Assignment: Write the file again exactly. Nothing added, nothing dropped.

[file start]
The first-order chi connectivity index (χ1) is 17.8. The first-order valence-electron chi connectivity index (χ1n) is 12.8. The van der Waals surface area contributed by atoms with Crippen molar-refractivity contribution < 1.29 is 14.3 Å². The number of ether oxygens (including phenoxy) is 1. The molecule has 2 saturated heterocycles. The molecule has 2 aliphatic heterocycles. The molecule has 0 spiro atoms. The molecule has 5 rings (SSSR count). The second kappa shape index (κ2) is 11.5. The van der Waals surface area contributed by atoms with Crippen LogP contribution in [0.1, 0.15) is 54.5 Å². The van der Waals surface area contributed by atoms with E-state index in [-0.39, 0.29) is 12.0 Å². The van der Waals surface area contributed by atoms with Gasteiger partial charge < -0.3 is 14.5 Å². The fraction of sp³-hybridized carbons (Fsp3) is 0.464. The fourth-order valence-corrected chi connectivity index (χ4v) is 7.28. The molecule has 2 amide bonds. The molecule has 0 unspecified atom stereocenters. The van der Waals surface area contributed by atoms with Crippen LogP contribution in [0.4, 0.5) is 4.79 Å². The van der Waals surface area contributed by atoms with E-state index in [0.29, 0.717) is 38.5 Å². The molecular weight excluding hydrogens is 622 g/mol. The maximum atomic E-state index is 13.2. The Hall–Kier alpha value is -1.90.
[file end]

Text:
The first-order chi connectivity index (χ1) is 17.8. The first-order valence-electron chi connectivity index (χ1n) is 12.8. The van der Waals surface area contributed by atoms with Crippen molar-refractivity contribution < 1.29 is 14.3 Å². The number of ether oxygens (including phenoxy) is 1. The molecule has 2 saturated heterocycles. The molecule has 2 aliphatic heterocycles. The molecule has 0 spiro atoms. The molecule has 5 rings (SSSR count). The second kappa shape index (κ2) is 11.5. The van der Waals surface area contributed by atoms with Crippen LogP contribution in [0.1, 0.15) is 54.5 Å². The van der Waals surface area contributed by atoms with E-state index in [-0.39, 0.29) is 12.0 Å². The van der Waals surface area contributed by atoms with Gasteiger partial charge < -0.3 is 14.5 Å². The fraction of sp³-hybridized carbons (Fsp3) is 0.464. The fourth-order valence-corrected chi connectivity index (χ4v) is 7.28. The molecule has 2 amide bonds. The molecule has 0 unspecified atom stereocenters. The van der Waals surface area contributed by atoms with Crippen LogP contribution in [0.4, 0.5) is 4.79 Å². The van der Waals surface area contributed by atoms with E-state index in [0.29, 0.717) is 38.5 Å². The molecular weight excluding hydrogens is 622 g/mol. The maximum atomic E-state index is 13.2. The Hall–Kier alpha value is -1.90.